Regular readers of my column will know by now I am something of a Google fan. I've been an early adopter of most of the services from GMail to Android and now, of course, Google Plus. Not one person believed I would ever give up my Blackberry but in 2009 I became enamored with Android and made the leap. Later, I jumped on the HTC EVO, when it came out, to experience 4G speeds, even though it was only available in a limited number of markets at that time. In my view, Android was and still is the mobile platform for business.
My mobile device contract is at term and so I am eligible for an upgrade. It will come as a real surprise then when I confess I have ordered an iPhone.
When the iPhone 4s was announced, I asked my provider to send me an evaluation unit. Being into gadgets, I wanted to try the iPhone for a few days and see if all the fuss about SIRI was justified. Coincidentally, I had an iPhone add-on product called SURC that I was anxious to test as well.
With the iPhone in hand I set about testing various functions. How well did it support my Microsoft mail, GMail, Twitter, LinkedIn, Foursquare and Google Plus. With these all working well I proceeded to play with SIRI and a variety of other features. This is the thing with Apple products. Everything just works.
The new iPhone hooks into my car with special software called BMW Connect. Many of the functions including internet radio and some social networks can be managed through the vehicle controls.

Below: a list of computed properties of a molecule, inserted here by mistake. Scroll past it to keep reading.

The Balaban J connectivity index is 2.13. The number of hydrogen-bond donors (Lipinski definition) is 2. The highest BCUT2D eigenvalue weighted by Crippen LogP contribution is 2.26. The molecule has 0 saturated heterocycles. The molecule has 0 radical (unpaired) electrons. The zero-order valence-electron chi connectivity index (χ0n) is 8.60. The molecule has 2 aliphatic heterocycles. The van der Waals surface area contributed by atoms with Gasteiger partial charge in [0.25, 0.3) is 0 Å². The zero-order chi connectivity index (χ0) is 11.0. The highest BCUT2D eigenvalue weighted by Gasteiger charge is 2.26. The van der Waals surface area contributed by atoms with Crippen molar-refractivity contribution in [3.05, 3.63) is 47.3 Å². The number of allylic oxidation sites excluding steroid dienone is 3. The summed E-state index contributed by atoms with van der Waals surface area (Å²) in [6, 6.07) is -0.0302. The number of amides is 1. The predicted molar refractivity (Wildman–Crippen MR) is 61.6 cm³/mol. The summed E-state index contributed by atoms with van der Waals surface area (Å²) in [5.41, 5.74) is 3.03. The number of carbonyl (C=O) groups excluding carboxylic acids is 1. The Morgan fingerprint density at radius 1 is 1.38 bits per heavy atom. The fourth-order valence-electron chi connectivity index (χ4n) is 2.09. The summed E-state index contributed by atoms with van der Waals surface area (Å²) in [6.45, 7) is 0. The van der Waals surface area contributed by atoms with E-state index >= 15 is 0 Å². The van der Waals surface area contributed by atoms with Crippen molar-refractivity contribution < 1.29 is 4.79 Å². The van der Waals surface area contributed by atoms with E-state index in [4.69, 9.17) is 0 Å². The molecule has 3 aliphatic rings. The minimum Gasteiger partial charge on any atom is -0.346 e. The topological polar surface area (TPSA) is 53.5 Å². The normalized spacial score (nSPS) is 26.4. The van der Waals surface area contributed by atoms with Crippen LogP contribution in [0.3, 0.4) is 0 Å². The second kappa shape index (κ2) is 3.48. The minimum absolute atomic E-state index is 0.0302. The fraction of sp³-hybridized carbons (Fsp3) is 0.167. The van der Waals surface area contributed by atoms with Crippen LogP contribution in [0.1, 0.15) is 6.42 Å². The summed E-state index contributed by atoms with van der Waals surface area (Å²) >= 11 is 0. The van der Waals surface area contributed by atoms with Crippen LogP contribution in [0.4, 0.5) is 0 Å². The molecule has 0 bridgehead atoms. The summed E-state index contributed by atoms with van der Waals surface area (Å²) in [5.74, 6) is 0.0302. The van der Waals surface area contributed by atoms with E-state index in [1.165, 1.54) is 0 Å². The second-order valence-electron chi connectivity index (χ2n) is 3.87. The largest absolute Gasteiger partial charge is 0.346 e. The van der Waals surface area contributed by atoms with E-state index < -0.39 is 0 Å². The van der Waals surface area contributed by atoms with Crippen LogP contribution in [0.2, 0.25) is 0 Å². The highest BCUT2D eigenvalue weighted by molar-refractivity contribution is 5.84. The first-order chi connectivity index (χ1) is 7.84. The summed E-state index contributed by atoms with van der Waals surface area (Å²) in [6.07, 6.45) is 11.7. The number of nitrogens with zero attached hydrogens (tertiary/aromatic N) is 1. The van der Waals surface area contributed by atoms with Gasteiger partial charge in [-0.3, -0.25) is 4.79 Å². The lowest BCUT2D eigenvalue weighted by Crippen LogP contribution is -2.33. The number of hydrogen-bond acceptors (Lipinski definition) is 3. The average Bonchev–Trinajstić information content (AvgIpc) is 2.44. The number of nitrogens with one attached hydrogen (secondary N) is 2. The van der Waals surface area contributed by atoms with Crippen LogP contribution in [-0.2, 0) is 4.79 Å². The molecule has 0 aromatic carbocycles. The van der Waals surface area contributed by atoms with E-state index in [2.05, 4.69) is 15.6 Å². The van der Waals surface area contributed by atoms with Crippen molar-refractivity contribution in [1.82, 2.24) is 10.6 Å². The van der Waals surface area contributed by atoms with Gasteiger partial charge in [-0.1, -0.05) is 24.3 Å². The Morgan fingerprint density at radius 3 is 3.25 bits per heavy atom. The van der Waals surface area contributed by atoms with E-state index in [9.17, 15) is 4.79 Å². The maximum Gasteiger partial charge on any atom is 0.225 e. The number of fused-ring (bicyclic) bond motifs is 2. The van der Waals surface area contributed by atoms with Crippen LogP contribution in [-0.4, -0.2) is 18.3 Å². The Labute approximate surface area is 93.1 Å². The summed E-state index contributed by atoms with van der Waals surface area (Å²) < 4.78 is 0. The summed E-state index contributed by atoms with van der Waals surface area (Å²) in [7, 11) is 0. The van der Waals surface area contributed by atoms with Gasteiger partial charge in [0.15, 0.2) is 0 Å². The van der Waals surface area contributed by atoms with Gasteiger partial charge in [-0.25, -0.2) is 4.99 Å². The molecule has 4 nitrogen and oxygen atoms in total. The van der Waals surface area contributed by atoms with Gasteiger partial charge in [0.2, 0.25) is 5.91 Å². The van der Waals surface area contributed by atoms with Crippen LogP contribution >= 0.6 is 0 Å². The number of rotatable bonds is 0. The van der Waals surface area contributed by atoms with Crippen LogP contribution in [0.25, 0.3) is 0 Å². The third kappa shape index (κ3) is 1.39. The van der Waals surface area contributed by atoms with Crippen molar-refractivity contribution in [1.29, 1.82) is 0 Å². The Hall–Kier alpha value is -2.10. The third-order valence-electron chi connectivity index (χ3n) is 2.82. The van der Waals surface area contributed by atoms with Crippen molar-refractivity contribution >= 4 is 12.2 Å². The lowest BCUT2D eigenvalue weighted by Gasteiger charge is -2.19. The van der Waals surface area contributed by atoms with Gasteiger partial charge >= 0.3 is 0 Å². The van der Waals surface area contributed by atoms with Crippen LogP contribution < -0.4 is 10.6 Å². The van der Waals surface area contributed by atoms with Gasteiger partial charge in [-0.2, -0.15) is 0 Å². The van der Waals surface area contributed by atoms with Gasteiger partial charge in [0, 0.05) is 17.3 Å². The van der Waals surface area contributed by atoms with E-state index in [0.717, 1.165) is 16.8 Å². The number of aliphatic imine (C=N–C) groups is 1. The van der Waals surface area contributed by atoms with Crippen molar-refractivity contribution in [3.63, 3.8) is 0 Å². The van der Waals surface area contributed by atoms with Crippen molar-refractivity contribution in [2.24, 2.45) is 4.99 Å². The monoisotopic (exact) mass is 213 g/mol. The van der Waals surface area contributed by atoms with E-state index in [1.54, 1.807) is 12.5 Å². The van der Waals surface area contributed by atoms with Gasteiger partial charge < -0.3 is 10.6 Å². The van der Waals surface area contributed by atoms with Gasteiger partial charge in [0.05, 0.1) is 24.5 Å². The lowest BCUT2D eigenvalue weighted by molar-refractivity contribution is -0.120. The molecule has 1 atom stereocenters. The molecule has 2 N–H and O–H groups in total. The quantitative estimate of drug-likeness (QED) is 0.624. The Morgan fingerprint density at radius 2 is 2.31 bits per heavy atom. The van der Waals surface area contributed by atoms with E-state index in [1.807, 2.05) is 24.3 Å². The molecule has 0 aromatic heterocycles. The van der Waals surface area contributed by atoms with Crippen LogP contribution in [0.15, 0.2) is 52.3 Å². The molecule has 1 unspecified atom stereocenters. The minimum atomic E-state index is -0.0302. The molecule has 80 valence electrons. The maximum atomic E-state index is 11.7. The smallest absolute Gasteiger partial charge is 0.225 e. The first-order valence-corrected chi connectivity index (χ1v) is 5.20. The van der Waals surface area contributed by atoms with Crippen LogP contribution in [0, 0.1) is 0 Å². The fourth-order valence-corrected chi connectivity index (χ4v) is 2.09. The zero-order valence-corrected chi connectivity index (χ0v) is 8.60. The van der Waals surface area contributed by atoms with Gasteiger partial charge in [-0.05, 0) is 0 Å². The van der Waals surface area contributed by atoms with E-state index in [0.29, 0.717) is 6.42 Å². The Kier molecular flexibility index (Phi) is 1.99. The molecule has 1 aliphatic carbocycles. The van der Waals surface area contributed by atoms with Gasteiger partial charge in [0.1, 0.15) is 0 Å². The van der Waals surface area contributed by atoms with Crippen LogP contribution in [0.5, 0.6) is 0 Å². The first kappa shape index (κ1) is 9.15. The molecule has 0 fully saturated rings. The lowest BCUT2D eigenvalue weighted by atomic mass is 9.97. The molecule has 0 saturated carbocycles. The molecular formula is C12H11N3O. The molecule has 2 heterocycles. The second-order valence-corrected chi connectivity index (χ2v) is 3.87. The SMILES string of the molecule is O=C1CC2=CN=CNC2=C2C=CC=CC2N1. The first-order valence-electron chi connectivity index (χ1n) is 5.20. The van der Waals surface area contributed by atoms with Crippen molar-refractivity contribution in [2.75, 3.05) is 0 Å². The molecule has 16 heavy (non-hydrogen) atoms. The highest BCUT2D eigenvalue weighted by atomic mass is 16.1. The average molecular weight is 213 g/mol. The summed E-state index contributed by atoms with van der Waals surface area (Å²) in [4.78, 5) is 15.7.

By the way, I found SURC worked really well, too.
Now sold on the device and prepared to make a change, I requested the upgrade. Much to my surprise, the provider required the trial device be returned and an upgrade order processed from scratch. So I had to wipe the iPhone, losing all the software installation and configuration performed. Box it up in the return packaging shipped to me. Take the package to a UPS depot where it will begin its journey back to stock, and wait for the provider to ship me a new iPhone 4s.
Sounds a bit loony, if you ask me. To add insult to injury, the provider is currently out of stock and cannot provide a new unit, nor tell me when they will be able to ship one.
My Android phone still works quite well. But the provider has inconvenienced me and, by the way, will charge me a restocking fee for the trouble. They have incurred the additional cost and risk associated with shipping equipment, not once but twice more than necessary. Once it arrives, I will have to go through the whole process, installing and configuring the iPhone again..
As a business and technology professional I have to ask the question why has no one realized this process is broken. How much better would it have been for the customer and the provider to simply enter a few transactions indicating the trial was successful, reversing the charges associated with a purchase and effecting the transfer of number to the new device? Fast, simple, convenient, no cost and risk free.
I bet if I asked why I would get the answer you and I have heard a million times. "That is the way we have always done it." Well, wake up and hear the phone ringing. It may be time for a change.
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